that this time step is a parameter in the component, and can very well differ
from the time step used by the simulation engine. Keeping the delay in the
transmission line larger than the simulation time step is important, to avoid
extrapolation of delayed values. This means that a minimum time delay of the
same size as the time step is required, introducing a modeling error for very
short transmission lines.
l = ha =
Here, h represents the time delay and a the wave propagation speed, while β
and ρ are the bulk modulus and the density of the liquid. With typical values
for the latter two, the wave propagation speed will be approximately 1000 m/s,
which means that a time delay of 1 ms will represent a length of 1 m. [15]
Hopsan is a simulation software for simulation and optimization of fluid power
and mechanical systems. This software was first developed at Linköping University in the late 1970’s [6]. The simulation engine is based on the transmission line
element method described in Section 2, with transmission lines (called C-type
components) and restrictive components (called Q-type) [17]. In the current
version, the solver algorithms are distributed so that each component uses its
own local solvers, although many common algorithms are placed in centralized
In the new version of Hopsan, which is currently under development, all
equation solvers will be completely distributed as a result of an object-oriented
programming approach [3]. Numerical algorithms in Hopsan are always discrete. Derivatives are implemented by first or second order filters, i.e. a loworder rational polynomial expression as approximation, and using bilinear transforms, i.e. the trapetzoid rule, for numerical integration. Support for built-in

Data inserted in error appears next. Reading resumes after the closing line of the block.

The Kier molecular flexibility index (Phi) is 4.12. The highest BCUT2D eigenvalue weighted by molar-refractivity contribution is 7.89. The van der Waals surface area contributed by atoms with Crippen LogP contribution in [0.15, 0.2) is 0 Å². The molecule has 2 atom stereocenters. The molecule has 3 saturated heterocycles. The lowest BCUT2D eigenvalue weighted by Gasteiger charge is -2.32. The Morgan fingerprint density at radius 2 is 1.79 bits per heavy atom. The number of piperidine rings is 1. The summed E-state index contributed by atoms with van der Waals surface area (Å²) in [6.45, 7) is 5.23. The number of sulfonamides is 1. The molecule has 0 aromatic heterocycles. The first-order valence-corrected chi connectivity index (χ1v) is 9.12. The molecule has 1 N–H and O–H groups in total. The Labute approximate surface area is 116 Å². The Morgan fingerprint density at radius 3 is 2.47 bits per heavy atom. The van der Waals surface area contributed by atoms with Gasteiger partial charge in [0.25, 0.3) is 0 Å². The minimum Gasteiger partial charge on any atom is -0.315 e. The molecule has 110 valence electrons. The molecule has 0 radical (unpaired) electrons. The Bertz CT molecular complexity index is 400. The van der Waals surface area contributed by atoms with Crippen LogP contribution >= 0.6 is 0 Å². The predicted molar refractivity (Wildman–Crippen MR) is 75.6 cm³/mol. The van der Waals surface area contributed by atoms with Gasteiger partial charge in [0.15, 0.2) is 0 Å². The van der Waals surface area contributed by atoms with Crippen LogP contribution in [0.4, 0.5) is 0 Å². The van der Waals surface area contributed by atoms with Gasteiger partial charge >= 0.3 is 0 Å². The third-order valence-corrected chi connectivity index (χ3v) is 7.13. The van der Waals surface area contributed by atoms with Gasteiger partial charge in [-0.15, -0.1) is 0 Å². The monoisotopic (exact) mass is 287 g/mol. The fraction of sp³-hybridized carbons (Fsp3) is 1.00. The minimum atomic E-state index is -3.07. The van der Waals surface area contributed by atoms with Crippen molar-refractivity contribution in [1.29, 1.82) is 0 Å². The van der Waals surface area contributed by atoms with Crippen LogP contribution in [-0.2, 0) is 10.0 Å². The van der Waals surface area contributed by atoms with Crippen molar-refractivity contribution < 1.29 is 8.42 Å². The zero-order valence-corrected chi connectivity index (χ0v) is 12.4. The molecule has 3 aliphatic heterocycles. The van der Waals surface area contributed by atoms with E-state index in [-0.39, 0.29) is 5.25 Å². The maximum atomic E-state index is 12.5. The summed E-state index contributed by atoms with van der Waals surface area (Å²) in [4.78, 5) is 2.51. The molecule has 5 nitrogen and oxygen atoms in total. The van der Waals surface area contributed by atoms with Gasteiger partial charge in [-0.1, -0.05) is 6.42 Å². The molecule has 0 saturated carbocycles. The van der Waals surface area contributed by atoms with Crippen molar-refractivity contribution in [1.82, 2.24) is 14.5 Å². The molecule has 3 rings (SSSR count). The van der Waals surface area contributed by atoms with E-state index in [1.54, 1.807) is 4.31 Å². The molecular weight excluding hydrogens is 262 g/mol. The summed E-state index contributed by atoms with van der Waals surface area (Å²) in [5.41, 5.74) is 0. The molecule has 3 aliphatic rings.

compatibility between Hopsan and Modelica is also being investigated.
Example Model with Pressure Relief Valve
The example model used for comparing TLM implementations in this paper is
a simple hydraulic system consisting of a volume with a pressure relief valve,
as can be seen in Figure 2. A pressure relief valve is a safety component, with
a spring at one end of the spool and the upstream pressure, i.e., the pressure
at the side of the component where the flow is into the component, acting on
the other end, see Figure 3. The preload of the spring will make sure that the
valve is closed until the upstream pressure reaches a certain level, when the force
from the pressure exceeds that of the spring. The valve then opens, reducing
the pressure to protect the system.
In this system the boundary conditions are given by a constant prescribed
flow source into the volume, and a constant pressure source at the other end of
the pressure relief valve representing the tank. As oil flows into the volume the
Figure 2: The example system consists of a volume and a pressure relief valve.
Boundary conditions is represented by a constant flow source and a constant
pressure source.
Figure 3: A pressure relief valve is designed to protect a hydraulic system by
opening at a specified maximum pressure.
pressure will increase at a constant rate until the reference pressure of the relief
valve is reached. The valve then opens, and after some oscillations a steady
state pressure level will appear.
A pressure relief valve is a very suitable example model when comparing
simulation tools. The reason for this is that it is based on dynamic equations
and also includes several non-linearities, making it an interesting component
to study. It also includes multiple physical domains, namely hydraulics and
mechanics. The opening of a relief valve can be represented as a step or ramp
response, which can be analyzed by frequency analysis techniques, for example using bode plots or Fourier transforms. It also includes several physical
phenomena useful for comparisons, such as wave propagations, damping and